The sustainability of aluminum in construction: a key material with zero emissions
The use of low carbon footprint aluminum in building and construction is considered a key factor in decarbonising the economy and addressing the climate emergency.
2020 was a particularly busy year for primary aluminum producers. As we look with growing optimism at a life beyond the pandemic, we ask ourselves: "How has COVID affected the 'green' recovery?
The answer is simple. Before the pandemic hit the world, the sustainability of aluminum in construction was well known and this material held the title of "metal of the future" for building better. Today, a year after the world went into lockdown, this mentality has changed - it has strengthened. The pandemic has taught us how precious and inexpressible life is and how we are at the mercy of our planet. Post-COVID, all stakeholders have realized that inaction is not contemplated, we are experiencing a climate emergency; governments are looking for opportunities to direct investments towards sustainable solutions such as electric mobility, green building, renewable energy and circular packaging.
Furthermore, investors and customers increasingly push us to provide answers to environmental social and governance issues, asking us to reduce our socio-environmental impact and to minimize our carbon footprint throughout the supply chain. Consumer studies show that end users want manufacturers to be responsible for the carbon footprint of their products: 71% of UK consumers believe that all businesses should be obliged to disclose the carbon footprint of their products, the 60% of Americans and 58% of Germans agree. Is it therefore surprising that this light metal, but resistant and 100% recyclable, is an important protagonist on the path towards a more sustainable future?
Building and construction account for 30% of global energy-related CO2 emissions: the sustainability of aluminum in construction
Towards the end of this year, the UK will host COP26, a milestone for climate action and green recovery as policy makers, business investors, industry leaders and other stakeholders will come together to accelerate action towards the goals of the Paris Agreement and the United Nations Framework Convention on Climate Change. One of the issues raised will be where to focus efforts for the construction and renovation sector. Building and construction are considered a key sector for decarbonising the economy, as they account for 30% of global energy use and 39% of global energy-related CO2 emissions. The unique properties of aluminum, such as its lightness, ease of extrusion in any shape and duration, make it an ideal solution for the challenges we face for better building sustainability.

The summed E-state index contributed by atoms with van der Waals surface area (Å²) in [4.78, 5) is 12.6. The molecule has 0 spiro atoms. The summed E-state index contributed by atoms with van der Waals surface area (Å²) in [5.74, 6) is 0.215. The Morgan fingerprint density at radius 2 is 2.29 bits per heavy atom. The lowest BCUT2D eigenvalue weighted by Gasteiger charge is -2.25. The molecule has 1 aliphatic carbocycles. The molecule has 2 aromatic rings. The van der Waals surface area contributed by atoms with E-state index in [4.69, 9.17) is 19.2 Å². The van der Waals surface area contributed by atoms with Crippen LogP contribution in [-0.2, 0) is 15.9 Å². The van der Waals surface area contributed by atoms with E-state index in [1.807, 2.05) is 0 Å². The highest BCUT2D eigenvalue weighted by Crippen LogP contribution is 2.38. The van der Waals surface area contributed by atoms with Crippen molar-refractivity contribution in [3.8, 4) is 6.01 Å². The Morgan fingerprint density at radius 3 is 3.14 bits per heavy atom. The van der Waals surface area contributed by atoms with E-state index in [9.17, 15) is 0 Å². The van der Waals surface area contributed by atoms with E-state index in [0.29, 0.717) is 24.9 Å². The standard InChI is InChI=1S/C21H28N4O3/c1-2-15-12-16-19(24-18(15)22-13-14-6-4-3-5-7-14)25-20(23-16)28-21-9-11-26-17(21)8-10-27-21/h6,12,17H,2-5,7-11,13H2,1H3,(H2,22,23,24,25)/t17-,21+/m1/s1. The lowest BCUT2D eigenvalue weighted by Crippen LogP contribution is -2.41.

Aluminum remains the main material as we try to move forward with the post-COVID "green" recovery. The metal offers further benefits to the sector through the reduction of embedded carbon; the use of low-carbon aluminum can result in a substantial reduction of this value by up to 20%, according to the One Click Life CycleAssessment software. In commercial buildings with traditional structures and aluminum parts made with low-carbon aluminum, the carbon footprint can be reduced by 7%.
Sustainability should be at the heart of any aluminum manufacturing company. The main strategic objective should be to make all companies in the sector more efficient and environmentally friendly in the world in terms of production and technology. It is also essential that all companies in the aluminum sector work closely together to guide decarbonisation and transparency at all stages of the life cycle of their products. Partnering with industry leaders in technology developments can also help clean up the manufacturing process.
The use of low-carbon aluminum, together with attention to ecological construction and infrastructure projects, can kick-start the innovation machine of building sustainability. World Green Building Cousil calls on the construction sector to reduce embedded carbon by 30% by 2030, but more needs to be done. Together we must push for transparency of the carbon footprint, decarbonisation and work in favor of "green" jobs with a lower environmental impact. We want all new buildings to function zero emissions by 2030 at the latest, and all buildings to function zero by 2050.
All forward-looking companies that accept a zero future and those that innovate (whether or not it is investing in technological advancements) and take responsibility will be truly successful.
Source: A&L Alluminium Alloys Pressure Diecasting Foundry Tecniques